Multitasking, task-switching or monotasking


Sensemaking in the Agile Forest


By Henny Portman

The Netherlands


Do you multitask, taskswitch or monotask? If you talk on the phone while driving, you could say you are multitasking (you may wonder if that’s wise). But working on two user stories at once as an agile team member is not feasible. As soon as you stop working on the first, unfinished user story and start working on the second user story you speak of task switching.


So, what is monotasking in an Agile team? Suppose a complete agile team takes a week to complete a feature. And all team members play a role in the delivery of that feature. The team is now tasked with delivering three similar features. If the team picks up and completes these three features in a row (sequentially), the team is done after three weeks. After delivery of the first feature the customer can already get value by using this feature.


And task-switching? If this same agile team is instructed to work on all three features at the same time, it would seem that after three weeks the team could have completed all three features. However, nothing could be further from the truth. Each time the entire team switches from one task to another, it takes time. Delivery will be closer to four weeks than to three weeks.

A problem you run into today, you can’t just put it out of your mind when you start working on another task tomorrow. This will keep you busy and thus will be detrimental to your effectiveness. Moreover, to start with another task, you must go back to where you left off last time and that takes time. Therefore, you are less efficient.

Experiment: counting from 1 to 26

There are two tasks. One task involves writing down the numbers from 1 to 26. The other task involves writing down the letters A through Z. During training sessions, I have frequently conducted the following experiment. I split the group in two.

The first group employs monotasking. This group writes on a sheet of paper the numbers 1 through 26 in sequence. When they are done with that, the same group writes, in a second column, the letters A through Z under one another. As a result, you now see written 1 A, 2 B, 3 C through 26 Z.

The second group continually switches tasks and writes 1 A, 2 B, 3 C through 26 Z in sequence.

Result? The second group takes at least 40% longer…


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Editor’s note: This is the 10th article in a series by Henny Portman, one of the world’s leading authorities on “agile”. Based in The Netherlands, Henny coined the term “agile forest” in 2019 to describe the many agile frameworks that have emerged over the last 20 years.  This series is intended to help readers better understand the agile concept, navigate through the ‘underbrush’ and more successfully apply whichever framework is selected for their projects.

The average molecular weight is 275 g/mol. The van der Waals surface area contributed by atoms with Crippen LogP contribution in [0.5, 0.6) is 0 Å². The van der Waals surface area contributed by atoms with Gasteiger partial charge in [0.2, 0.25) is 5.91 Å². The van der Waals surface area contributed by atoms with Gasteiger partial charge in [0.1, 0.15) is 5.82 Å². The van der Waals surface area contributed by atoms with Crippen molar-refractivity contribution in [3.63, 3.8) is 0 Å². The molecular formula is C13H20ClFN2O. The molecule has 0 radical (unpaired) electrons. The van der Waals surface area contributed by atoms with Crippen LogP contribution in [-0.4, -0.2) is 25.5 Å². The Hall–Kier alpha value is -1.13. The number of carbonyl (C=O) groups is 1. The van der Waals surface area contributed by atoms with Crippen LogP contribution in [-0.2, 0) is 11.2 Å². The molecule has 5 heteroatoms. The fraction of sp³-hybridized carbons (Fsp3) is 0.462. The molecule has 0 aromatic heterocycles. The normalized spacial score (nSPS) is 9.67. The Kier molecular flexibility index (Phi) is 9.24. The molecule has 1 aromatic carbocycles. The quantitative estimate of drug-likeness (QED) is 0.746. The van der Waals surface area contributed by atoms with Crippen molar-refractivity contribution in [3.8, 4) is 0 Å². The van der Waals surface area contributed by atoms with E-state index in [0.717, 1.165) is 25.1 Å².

How to cite this article: Portman, H. (2022).  Multitasking, task-switching or monotasking; Sensemaking in the Agile Forest series, PM World Journal, Vol. XI, Issue X, October. Available online at https://pmworldlibrary.net/wp-content/uploads/2022/10/pmwj122-Oct2022-Portman-Multitasking-task-switching-or-monotasking-agile-forest-series-10.pdf

About the Author

Henny Portman

The Netherlands


 Henny Portman, owner of Portman PM[O] Consultancy and was partner of HWP Consulting, has 40 years of experience in the project management domain. He was the project management office (PMO) thought leader within NN Group and responsible for the introduction and application of the PMO methodologies (portfolio, program, and project management) across Europe and Asia. He trains, coaches, and directs (senior) programme, project and portfolio managers and project sponsors at all levels, and has built several professional (PM(O)) communities.

Henny Portman is accredited in a variety of qualifications, including P3O, PRINCE2, MSP, MoP, PRINCE2 Agile, AgilePM, AgilePgM and AgileSHIFT trainer and an SPC4 SAFe consultant and trainer. He is a P3M3 trainer and assessor and PMO Value Ring Certified Consultant (PMO Global Alliance). On behalf of IPMA, he assesses mega and large projects for the IPMA Project Excellence Award. In addition to this, he is an international speaker, author of many articles and books in the PM(O) field, and an active blogger. More at hennyportman.wordpress.com

Henny can be contacted at henny.portman@gmail.com

To view other works by Henny Portman, visit his author showcase in the PM World Library at https://pmworldlibrary.net/authors/henny-portman/